The Colgate Scene
May 2004

In a silent way

Christine Susienka '07 and Brother Christian Walsh hustle up a corridor into an afternoon mass in the abbey's chapel. During a brief conversation, Walsh told Susienka he used to live near Syracuse and had visited Hamilton on a few occasions. "He didn't realize Colgate had gone co-ed," said Susienka.
"Solitude is not something you must hope for in the future," wrote the Trappist monk Thomas Merton. "Rather, it is a deepening of the present, and unless you look for it in the present you will never find it." On a cold, blustery February afternoon, a group that included 14 Colgate students and a handful of faculty members arrived on the banks of the Genesee River in the western New York town of Piffard to look for solitude at a retreat at the Abbey of the Genesee. Waiting for them were 31 Trappist monks and a weekend of very little conversation. During the next two days, the group (led by Mark Shiner, interim Catholic chaplain) attended a dozen liturgies (which started daily at 2:30 a.m.) in between a combined 43 hours of silent reflection.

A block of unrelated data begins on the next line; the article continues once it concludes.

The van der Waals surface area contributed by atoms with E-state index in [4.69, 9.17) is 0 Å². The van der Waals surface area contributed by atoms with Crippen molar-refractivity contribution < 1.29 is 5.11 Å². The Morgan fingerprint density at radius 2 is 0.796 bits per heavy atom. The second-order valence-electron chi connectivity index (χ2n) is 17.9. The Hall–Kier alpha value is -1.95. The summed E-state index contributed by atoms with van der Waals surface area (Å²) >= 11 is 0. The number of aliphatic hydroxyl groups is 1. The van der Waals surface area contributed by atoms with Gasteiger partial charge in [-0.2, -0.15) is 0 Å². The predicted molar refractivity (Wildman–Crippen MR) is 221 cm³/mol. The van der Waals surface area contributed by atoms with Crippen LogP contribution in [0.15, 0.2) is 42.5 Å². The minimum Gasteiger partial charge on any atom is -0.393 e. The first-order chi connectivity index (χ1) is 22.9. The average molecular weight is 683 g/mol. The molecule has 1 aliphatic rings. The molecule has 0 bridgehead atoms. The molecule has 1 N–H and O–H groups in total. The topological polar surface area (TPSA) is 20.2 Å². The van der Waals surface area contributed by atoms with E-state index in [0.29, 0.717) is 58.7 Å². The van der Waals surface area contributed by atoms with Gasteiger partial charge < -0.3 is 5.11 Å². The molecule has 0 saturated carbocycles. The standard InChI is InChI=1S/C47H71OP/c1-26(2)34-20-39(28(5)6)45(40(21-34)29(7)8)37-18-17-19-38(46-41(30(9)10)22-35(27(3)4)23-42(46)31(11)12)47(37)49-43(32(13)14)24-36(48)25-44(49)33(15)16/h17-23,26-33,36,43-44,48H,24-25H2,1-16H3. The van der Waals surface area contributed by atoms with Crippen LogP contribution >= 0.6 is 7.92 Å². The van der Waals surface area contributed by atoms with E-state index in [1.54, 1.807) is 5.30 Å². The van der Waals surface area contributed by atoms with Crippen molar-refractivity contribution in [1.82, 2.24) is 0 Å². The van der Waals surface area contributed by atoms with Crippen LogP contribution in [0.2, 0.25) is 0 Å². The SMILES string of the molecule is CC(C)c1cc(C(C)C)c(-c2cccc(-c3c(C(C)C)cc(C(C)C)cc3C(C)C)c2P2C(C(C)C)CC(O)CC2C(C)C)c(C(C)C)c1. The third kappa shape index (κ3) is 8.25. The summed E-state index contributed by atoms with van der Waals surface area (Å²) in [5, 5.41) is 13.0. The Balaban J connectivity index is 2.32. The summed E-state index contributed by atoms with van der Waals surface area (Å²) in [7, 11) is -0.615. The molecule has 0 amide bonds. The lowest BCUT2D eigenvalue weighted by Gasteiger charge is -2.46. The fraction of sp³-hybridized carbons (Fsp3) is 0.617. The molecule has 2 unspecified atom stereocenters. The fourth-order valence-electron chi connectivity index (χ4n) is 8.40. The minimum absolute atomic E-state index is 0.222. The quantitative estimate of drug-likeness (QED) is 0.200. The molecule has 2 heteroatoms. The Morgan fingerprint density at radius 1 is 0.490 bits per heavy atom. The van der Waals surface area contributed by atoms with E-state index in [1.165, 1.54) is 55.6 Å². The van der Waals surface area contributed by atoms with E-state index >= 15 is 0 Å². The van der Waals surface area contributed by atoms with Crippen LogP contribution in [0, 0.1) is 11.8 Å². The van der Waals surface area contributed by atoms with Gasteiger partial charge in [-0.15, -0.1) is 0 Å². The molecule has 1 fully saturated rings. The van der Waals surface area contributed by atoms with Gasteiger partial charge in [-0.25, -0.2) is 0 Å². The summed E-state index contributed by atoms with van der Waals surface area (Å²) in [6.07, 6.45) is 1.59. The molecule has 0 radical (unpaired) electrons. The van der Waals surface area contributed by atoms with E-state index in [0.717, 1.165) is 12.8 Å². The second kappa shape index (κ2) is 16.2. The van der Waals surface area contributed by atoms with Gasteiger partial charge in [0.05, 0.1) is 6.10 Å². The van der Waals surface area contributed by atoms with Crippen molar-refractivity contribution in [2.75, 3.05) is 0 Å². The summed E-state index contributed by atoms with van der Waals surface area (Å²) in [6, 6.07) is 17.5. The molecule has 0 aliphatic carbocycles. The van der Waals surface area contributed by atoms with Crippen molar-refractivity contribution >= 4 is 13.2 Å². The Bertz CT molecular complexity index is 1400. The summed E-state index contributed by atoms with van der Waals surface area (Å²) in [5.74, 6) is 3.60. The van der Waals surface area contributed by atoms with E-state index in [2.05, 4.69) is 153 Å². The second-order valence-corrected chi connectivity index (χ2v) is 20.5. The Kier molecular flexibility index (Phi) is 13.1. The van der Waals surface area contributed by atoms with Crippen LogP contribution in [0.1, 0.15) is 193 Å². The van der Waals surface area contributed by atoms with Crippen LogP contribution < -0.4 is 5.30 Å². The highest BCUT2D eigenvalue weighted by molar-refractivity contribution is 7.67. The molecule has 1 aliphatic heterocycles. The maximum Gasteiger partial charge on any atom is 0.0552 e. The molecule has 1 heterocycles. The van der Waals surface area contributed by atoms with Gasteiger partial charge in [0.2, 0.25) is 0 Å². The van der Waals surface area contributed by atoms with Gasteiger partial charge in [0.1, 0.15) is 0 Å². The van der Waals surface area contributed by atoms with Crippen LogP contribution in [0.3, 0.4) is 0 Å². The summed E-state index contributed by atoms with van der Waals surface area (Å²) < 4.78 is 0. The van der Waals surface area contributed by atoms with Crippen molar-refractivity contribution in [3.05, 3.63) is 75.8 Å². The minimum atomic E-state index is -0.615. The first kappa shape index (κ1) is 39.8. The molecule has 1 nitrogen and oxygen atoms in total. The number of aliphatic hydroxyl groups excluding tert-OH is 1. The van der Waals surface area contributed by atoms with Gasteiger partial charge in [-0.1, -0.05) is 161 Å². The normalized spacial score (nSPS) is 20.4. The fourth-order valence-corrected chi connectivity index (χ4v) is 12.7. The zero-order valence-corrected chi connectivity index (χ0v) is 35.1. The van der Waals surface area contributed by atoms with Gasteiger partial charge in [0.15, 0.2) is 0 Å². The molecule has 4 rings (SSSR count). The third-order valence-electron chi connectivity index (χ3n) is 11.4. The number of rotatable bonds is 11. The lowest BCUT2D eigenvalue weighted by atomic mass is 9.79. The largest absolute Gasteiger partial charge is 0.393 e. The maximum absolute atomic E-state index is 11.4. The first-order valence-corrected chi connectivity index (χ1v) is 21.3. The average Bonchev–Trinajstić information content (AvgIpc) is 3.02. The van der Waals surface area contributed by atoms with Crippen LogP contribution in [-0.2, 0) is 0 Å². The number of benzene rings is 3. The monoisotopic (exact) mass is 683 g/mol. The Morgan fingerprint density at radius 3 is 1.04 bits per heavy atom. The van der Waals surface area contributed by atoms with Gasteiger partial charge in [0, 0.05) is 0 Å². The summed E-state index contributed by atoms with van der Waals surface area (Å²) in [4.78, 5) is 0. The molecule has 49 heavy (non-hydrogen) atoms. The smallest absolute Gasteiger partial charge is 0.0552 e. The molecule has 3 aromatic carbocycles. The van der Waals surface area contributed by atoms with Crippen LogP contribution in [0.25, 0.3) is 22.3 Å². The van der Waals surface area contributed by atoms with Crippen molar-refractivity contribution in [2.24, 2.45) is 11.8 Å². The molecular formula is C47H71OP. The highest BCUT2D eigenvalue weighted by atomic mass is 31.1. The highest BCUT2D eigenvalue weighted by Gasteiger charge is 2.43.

"I don't know what I hope to achieve . . . I feel what will have to happen, will happen," responded Matthew Skrzynski '07 when asked what he hoped to accomplish that weekend. "I may not know what that is for a long time."

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